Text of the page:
What? Your Christmas tree hasn’t been up for a week yet? Surely your home is ablaze with red and green and yellow lights, like the neighbors’ houses?
Sad (as our president might declare if he gave the matter any thought). Not as sad, maybe, as the eclipse of Thanksgiving in the mad rush to Christmas: wreaths cheerfully bedecking front doors, tree lots burgeoning everywhere, gift lists lengthening at the behest of merchants with such-a-deal-for-you.
At the YMCA some days ago, observing the appearance in the lobby of a fully bedizened Christmas tree, I remarked to a staff member: “Huh?”
“We canceled Thanksgiving,” she deadpanned.
Maybe, just maybe, before our national day of thanks tumbles down the same memory hole as Millard Fillmore’s birthday, we could reflect on the intent behind the occasion: namely, the offering of thanks and gratitude for blessings received.
Is the problem, currently, that we just can’t hold back the Yuletide spirit anymore: can’t wait another minute to hum “Rudolph” and “Frosty” or to hear the unreformed and dismissive Scrooge bark, “Humbug”?
Or is the problem that in our time the compiling of objects and occasions for which to be thankful is viewed by many as an unpromising enterprise: a certain ritual about it, but not much basic joy. Too many killers hatching and carrying out their plots against innocent lives; too many family breakups and political fissures; too much disrespect and malice and indecency on open exhibition in public life.
The contemplation of it all can overwhelm: blotting out the inclination for much more, on the final Thursday of November, than a juicy wing and glass of Beaujolais, followed by a football game.
Such tiny occasions are in themselves opportunities for, at the very least, grateful bobbing of the chin. But the larger intent behind Thanksgiving cries out for wider recognition. The intent is that we should assess, with deliberation, the very real blessings that have come our way since the last Thanksgiving. And that we should then do one of two things: offer satisfied smiles or — such was the hope of our national leaders — give due thanks to God as the author of all genuine blessings.
The God connection with the good things of life is less evident to many contemporary Americans than our leaders expected when they formally declared Thanksgiving a national holiday. Many of today’s ancients grew up singing (yea, verily, in public school!), “God our maker doth provide/ All our wants to be supplied.” That was the spirit of the thing. The Lord had provided; harvests were in; winter loomed. Such satisfactions as we had received were ripe for requiting with prayer and joy.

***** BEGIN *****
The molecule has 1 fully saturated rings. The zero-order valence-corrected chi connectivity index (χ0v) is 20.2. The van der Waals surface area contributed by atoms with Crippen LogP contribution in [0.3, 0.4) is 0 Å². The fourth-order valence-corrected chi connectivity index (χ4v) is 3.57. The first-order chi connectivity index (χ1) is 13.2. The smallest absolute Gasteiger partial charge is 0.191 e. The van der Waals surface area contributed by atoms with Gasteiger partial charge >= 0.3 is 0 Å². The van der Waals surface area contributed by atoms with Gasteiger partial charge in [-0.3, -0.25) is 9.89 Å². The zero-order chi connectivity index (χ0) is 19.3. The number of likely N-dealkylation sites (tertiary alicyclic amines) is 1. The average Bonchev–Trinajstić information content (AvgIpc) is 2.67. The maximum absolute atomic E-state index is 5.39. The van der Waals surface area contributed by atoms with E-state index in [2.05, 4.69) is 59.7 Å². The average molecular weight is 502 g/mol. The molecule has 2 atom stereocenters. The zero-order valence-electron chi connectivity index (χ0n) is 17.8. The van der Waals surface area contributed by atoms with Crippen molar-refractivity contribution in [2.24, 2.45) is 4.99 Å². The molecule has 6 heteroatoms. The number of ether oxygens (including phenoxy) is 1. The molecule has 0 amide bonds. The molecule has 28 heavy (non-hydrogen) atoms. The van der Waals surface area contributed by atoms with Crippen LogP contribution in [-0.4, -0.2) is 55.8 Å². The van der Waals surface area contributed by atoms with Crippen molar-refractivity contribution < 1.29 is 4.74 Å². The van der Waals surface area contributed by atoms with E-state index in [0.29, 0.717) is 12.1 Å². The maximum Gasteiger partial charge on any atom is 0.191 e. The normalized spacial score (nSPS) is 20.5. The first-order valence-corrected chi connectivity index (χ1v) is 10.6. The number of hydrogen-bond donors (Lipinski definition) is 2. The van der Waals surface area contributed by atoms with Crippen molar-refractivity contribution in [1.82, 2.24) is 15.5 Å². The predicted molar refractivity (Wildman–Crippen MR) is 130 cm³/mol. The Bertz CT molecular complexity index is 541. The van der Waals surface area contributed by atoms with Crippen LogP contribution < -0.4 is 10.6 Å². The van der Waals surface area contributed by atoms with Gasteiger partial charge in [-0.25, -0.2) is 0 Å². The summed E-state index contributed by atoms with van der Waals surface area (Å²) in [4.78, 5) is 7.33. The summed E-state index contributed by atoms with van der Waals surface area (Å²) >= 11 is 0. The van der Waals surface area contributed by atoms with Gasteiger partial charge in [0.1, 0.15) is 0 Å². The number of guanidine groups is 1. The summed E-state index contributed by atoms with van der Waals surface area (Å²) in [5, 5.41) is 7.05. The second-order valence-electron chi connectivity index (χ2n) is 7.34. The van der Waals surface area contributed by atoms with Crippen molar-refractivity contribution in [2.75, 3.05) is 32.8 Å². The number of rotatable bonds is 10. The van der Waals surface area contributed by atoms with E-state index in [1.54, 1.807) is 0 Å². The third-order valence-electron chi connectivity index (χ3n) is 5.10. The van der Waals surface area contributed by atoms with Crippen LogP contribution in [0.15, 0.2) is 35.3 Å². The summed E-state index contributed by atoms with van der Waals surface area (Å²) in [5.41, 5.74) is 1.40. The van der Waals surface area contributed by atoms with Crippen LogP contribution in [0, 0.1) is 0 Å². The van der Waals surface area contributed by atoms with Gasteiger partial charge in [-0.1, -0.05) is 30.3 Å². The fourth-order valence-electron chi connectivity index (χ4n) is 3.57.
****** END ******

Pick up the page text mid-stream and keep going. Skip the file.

Well. That was before the age of Devin Patrick Kelley, who seemingly made himself, in his own eyes, a god strong and brutal enough to replace the old God of mercy and love. He shot up the old God’s home, slaughtering many of those gathered there.
Such, maybe, are the terms of a strange new world: hate your neighbor; do commit adultery; do steal and kill, using firearms as often as necessary.
Maybe such are the new terms — and, again, maybe not, in that Devin Patrick Kelley proved nothing about the Lord God Almighty save that humans are capable, goodness knows why and how, of coldly turning their backs on Him.
By so doing they ignore the divine gift of freedom in which our nation has always basked — human freedom, always ready for enlargement and perfection, yet affording amazing opportunities to experience love, peace, patience, joy and all the blessings that distinguish free men and women from slugs.
Such are — or were — the blessings meant for recounting at Thanksgiving, before tree limbs blossom with lights. All of which blessings seem eligible, if not downright required, for general recounting. No trick to it, really. We sit down and do it, whether with clasped hands or not, putting aside even kitchen smells for a few transcendent moments of knowing life in its fullness and beauty.
[William Murchison’s latest book is “The Cost of Liberty: The Life of John Dickinson.”] COPYRIGHT 2017 CREATORS.COM